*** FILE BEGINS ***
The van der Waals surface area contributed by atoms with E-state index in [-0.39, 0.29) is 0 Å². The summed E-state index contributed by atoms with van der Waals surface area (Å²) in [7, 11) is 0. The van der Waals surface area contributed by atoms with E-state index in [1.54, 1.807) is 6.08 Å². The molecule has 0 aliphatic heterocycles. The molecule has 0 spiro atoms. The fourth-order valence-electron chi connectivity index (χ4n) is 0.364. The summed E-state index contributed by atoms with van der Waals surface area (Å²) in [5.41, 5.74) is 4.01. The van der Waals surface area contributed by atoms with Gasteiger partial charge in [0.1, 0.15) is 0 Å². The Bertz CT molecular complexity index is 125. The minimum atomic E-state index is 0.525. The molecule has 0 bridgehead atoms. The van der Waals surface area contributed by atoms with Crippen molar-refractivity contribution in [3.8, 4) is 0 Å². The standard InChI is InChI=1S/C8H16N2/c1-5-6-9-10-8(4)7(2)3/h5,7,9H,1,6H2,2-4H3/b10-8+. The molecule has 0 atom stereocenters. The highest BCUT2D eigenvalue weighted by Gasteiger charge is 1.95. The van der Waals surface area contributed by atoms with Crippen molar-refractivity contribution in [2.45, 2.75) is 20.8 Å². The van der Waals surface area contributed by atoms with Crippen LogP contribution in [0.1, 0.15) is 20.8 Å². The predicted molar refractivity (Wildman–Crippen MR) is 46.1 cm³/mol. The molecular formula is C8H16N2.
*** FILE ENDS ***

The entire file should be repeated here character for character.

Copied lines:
The van der Waals surface area contributed by atoms with E-state index in [-0.39, 0.29) is 0 Å². The summed E-state index contributed by atoms with van der Waals surface area (Å²) in [7, 11) is 0. The van der Waals surface area contributed by atoms with E-state index in [1.54, 1.807) is 6.08 Å². The molecule has 0 aliphatic heterocycles. The molecule has 0 spiro atoms. The fourth-order valence-electron chi connectivity index (χ4n) is 0.364. The summed E-state index contributed by atoms with van der Waals surface area (Å²) in [5.41, 5.74) is 4.01. The van der Waals surface area contributed by atoms with Gasteiger partial charge in [0.1, 0.15) is 0 Å². The Bertz CT molecular complexity index is 125. The minimum atomic E-state index is 0.525. The molecule has 0 bridgehead atoms. The van der Waals surface area contributed by atoms with Crippen molar-refractivity contribution in [3.8, 4) is 0 Å². The standard InChI is InChI=1S/C8H16N2/c1-5-6-9-10-8(4)7(2)3/h5,7,9H,1,6H2,2-4H3/b10-8+. The molecule has 0 atom stereocenters. The highest BCUT2D eigenvalue weighted by Gasteiger charge is 1.95. The van der Waals surface area contributed by atoms with Crippen molar-refractivity contribution in [2.45, 2.75) is 20.8 Å². The van der Waals surface area contributed by atoms with Crippen LogP contribution in [0.1, 0.15) is 20.8 Å². The predicted molar refractivity (Wildman–Crippen MR) is 46.1 cm³/mol. The molecular formula is C8H16N2.